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Burning pain in stump after left leg amputation, sciatic nerve surgery. Lower Lumbar MRI done. What does the report indicate?

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General & Family Physician
Practicing since : 2008
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Hello. I am a 40 year old male. In September of 2006 my left leg was amputated due to a mistake that was made during a normal foot surgery. After the amputation everything seemed to be going quit well. Then here over the last few months I have been getting this crazy creepy, crawling, burning pain in my stump. It was not phantom pain or a phantom sensation. The doctor then went and surgically cut my sciatic nerve above my knee and buried it into my femur. The pain/feeling is still there. The doctor thought that it might be early signs of RSD and sent me to PT. Well the PT said he doesn't think it was RSD, but rather that there is a problem with my back. So, they did a Lower Lumbar MRI. Here is what the "Impression" reads, "Fusion of left transverse process of L5 and Left sacral promontory noted with modest encroachment of the exiting left L5 nerve root." I know you don't know my whole history, but what would you suggest for my next move??? Any and all help would be so appreciated! I am miserable and want to get back to wearing my prosthetic, golfing, and riding my Harley!!! Can you please help me!!!
Posted Mon, 16 Apr 2012 in Bones, Muscles and Joints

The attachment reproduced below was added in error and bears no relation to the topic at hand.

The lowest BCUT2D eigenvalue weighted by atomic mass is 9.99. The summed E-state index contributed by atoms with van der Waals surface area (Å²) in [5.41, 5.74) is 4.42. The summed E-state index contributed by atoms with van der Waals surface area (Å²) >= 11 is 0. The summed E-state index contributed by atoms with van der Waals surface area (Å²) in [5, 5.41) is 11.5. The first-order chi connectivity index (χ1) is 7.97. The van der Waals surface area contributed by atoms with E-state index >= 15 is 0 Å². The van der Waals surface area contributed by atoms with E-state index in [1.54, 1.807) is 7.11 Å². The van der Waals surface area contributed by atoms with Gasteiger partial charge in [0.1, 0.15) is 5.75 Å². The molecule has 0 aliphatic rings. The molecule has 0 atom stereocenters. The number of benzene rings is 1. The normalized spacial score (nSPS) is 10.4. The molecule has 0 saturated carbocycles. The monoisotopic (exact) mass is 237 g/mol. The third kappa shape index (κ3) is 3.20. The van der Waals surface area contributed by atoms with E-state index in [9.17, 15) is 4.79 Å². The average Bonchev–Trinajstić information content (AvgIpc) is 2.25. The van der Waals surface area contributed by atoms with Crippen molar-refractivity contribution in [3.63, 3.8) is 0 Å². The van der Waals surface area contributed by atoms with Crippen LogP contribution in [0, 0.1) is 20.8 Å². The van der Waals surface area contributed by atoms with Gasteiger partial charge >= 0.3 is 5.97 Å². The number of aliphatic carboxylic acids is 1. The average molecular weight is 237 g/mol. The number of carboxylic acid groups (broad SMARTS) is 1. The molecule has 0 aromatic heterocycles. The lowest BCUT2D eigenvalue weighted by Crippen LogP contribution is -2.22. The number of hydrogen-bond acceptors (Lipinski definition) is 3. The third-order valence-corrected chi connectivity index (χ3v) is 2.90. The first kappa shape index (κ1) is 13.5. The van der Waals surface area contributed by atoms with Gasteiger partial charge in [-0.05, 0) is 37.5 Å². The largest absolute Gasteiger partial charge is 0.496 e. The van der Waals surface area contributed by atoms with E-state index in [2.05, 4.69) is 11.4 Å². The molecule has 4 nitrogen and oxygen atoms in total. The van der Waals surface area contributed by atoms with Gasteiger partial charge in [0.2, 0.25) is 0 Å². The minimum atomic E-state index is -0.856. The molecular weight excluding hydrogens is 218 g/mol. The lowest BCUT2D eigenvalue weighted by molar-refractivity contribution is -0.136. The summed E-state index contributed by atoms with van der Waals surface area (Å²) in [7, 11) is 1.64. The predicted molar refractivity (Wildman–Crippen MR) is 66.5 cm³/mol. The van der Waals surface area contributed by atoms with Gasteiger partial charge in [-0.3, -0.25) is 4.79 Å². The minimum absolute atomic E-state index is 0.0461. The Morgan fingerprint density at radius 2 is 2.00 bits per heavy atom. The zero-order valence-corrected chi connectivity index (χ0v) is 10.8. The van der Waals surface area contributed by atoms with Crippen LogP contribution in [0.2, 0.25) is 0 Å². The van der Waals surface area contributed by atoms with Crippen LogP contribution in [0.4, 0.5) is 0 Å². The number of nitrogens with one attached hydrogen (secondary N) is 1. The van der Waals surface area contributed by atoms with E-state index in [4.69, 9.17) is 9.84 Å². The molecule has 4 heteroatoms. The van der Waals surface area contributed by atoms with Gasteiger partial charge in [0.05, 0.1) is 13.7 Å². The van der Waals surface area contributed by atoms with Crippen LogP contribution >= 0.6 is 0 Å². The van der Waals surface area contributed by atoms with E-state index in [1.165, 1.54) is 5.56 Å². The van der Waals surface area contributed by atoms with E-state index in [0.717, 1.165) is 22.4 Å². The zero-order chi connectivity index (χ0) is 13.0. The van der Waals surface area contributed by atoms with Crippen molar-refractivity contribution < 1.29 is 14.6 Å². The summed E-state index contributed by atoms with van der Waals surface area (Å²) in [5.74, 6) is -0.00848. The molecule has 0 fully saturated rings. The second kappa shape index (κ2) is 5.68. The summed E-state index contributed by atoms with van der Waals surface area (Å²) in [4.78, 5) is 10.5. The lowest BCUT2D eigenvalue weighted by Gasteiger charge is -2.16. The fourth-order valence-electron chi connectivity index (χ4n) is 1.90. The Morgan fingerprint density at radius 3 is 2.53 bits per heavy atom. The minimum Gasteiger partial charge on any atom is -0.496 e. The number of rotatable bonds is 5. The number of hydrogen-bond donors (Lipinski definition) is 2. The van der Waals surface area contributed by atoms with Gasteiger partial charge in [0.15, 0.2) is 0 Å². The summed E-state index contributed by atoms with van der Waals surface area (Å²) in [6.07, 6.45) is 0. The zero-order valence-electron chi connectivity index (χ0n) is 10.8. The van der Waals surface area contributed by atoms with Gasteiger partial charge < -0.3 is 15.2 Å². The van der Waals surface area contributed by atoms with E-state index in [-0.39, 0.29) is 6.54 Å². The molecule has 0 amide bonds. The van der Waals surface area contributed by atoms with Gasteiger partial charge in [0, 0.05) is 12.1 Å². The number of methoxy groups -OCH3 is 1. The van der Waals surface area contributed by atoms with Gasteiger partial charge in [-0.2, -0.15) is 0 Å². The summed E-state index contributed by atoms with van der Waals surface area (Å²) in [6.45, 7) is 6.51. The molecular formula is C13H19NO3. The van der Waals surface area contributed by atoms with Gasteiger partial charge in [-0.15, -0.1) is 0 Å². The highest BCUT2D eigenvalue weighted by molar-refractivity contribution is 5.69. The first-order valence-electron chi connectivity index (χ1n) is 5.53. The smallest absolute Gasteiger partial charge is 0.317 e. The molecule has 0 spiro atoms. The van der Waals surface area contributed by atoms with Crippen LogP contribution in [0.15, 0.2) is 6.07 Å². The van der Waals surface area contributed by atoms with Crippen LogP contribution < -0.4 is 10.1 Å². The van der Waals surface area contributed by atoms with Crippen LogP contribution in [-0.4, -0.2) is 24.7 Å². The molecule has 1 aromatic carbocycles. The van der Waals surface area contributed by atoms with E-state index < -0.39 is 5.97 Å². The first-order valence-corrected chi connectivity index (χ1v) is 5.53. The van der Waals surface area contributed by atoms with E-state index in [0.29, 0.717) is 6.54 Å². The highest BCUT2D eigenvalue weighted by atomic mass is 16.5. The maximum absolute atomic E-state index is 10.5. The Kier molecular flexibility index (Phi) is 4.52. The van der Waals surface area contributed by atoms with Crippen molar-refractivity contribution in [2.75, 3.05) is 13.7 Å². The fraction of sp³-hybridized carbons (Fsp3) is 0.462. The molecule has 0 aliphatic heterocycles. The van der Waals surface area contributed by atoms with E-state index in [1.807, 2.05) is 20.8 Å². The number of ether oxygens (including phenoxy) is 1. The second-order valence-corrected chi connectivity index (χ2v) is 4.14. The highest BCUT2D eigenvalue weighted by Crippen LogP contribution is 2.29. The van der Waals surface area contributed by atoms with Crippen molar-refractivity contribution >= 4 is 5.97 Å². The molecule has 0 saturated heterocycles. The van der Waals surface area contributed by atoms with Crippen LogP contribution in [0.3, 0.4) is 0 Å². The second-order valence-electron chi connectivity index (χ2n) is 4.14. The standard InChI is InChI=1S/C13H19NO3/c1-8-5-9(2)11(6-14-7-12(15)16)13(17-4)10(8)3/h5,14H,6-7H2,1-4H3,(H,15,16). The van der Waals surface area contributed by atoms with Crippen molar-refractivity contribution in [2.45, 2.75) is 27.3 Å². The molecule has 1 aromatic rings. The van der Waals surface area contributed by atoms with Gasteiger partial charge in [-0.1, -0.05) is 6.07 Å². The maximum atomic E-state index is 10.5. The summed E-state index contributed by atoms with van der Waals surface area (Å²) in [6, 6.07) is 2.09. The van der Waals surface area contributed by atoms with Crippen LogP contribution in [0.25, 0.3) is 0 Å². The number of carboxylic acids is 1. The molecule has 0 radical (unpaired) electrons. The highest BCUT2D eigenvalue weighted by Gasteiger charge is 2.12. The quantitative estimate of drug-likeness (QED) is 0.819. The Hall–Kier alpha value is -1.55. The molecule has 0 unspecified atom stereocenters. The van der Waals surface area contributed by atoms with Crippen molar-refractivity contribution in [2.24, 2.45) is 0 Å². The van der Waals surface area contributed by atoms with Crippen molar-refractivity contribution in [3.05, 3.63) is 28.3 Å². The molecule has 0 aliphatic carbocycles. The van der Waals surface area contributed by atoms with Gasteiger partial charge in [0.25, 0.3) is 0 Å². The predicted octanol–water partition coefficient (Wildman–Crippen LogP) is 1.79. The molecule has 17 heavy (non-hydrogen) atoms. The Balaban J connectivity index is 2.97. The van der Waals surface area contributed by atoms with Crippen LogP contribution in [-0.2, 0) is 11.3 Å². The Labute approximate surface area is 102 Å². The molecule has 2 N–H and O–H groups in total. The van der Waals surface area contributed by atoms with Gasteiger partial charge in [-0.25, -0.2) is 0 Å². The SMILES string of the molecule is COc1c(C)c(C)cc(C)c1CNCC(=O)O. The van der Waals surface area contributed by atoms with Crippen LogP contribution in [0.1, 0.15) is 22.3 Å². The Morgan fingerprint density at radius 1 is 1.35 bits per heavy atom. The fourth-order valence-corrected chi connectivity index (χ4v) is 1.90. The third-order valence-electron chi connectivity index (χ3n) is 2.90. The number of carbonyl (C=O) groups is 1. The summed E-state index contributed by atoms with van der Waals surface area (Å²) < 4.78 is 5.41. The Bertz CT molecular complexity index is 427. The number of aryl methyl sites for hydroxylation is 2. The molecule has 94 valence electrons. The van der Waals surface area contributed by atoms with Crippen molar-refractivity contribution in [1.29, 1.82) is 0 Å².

Answered by Dr. Raju A.T 18 hours later

Thanks for your query. I have noted your details

After having gone through your symptoms, as your symptoms are congruent with the symptoms of RSDS, I too feel that RSDS may be more likely than nerve root compression (Radiculopathy)

But since a defect in the Lumbosacral spine with L5 nerve encroachment is noted, it needs to be explored before an exact diagnosis, thereby the mode of treatment can be suggested.

Perhaps Consulting a neurologist for a detailed neurological examination; Nerve Conduction and EMG tests can help in differentiating amongst these 2 causes.

Having said this, both the causes are treated significantly by physiotherapy techniques and medications. Resistant cases of Radicular pain may need surgical treatment and nerve decompression.

The treatment ( 40mg Oxycotin twice a day and 900mg of Nuerotin 4 times a day ) is the best for now , continue on the same. Consult a neurologist for the above mentioned evaluation.

Hope this was helpful to you. If you have any additional queries, write back to us.

I will be available to answer your follow up query,

Take care , Bye

Dr. Raju
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